As an amature Ptolemaic archaelogist, I'm a sucker for this kind of book. Along with the Holy
Grail and Ark of the Covenant, Alexander's tomb is one the great lost treasures of the past. The Alexander Cipher although lightweight, is fast paced, well-written and from an historical and archealogical standpoint is pretty much dead on. The author knows ancient and modern Egypt as well, and he uses his knowledge of the country to serve up some unexpected twists. It's a fun way to fill up twelve hours or so, and you pick up some interesting information as well.
The Last Ship was totally unexpected. When I finally got through all 29 hours I felt it was time well spent, although again, it left me with mixed feelings.
Books like this are simply not written any more. It had the feel of post-apocalyptic novels like On the Beach or Earth Abides. However it was written in an almost 19th century style. Think Melville or even Poe. Very formal and philosophical.
Pick up Moby Dick again.
As I said before, the author was extremely erudite. In other words he would not use a fifty-cent word if a two dollar word was available. This book would be a treasure-trove for scrabble fans. Because it was written in the late 80's it is a bit anachronistic technology-wise. The author also allowed some glaring errors in order to heighten the plot.
Doubtful but perhaps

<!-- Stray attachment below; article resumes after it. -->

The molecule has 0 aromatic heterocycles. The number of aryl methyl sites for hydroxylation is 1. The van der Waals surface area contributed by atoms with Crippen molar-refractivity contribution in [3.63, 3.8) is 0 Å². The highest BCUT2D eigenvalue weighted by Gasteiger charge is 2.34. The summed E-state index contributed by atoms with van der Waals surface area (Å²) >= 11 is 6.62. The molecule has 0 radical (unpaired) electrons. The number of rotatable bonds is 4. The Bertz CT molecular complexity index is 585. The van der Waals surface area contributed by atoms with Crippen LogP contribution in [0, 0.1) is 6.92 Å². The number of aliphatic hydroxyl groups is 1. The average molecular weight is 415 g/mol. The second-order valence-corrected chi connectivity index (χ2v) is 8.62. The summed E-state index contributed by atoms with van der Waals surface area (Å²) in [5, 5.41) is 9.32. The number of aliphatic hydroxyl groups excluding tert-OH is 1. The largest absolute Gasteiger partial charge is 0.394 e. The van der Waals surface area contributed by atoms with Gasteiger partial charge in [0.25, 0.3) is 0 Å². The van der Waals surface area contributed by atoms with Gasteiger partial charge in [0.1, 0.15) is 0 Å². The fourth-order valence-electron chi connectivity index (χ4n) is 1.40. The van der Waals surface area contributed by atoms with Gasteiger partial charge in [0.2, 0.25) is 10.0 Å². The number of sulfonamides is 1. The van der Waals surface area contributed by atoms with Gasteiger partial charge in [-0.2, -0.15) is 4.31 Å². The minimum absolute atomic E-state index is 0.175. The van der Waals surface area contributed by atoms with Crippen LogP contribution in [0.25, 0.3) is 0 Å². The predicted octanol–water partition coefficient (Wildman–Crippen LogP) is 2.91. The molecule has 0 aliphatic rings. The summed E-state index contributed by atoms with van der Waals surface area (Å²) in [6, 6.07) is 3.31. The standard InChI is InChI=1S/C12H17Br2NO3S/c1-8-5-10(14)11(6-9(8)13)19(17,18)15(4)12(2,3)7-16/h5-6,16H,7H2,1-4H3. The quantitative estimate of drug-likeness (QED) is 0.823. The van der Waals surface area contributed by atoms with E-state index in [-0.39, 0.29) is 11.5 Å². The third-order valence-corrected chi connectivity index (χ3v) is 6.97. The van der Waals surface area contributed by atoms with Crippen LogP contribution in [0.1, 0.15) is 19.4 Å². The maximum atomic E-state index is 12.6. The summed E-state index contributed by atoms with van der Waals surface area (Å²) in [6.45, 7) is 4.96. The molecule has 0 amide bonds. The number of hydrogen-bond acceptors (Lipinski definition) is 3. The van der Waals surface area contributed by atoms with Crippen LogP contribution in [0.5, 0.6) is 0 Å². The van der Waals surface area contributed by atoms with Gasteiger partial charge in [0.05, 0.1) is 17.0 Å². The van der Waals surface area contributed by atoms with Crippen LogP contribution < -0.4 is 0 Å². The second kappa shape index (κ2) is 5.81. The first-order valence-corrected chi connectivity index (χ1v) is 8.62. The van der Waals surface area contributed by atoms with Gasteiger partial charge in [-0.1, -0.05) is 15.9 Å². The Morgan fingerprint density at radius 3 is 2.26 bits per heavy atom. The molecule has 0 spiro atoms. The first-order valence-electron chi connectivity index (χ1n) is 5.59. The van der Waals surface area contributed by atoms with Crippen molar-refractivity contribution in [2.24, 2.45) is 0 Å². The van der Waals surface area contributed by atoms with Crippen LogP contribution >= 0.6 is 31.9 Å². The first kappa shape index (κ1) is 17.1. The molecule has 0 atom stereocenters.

This book was clearly a freshman attempt. It had some good story and plot points, but he really needs to refine his craft.
It didn't sound like the narrator had much experience. He talked too fast, slurred words and mispronounced words because he hurried. He also needs work on his character voices and accents.
In the top 20%
There were several
I'm used to McClaren. Changing narrators now would be jarring.
Would've liked to, but it takes a couple of days
I really don't understand all these negative reviews. Like David Weber, Stirling writes in great detail and many layers. If one allows oneself to become invested in the narrative, these books are very compelling. I will be listening to the entire series many times in the future.
His ability create a very believable future world. It's very obvious the author was heavily influenced by Heinlein's later work (heavy in the confused sexuality dept.) mixed with a lot of Scalzi. If you don't mind some very explicit and at times confused sex and violence, you will probably enjoy this very much.
I'll be waiting for his next book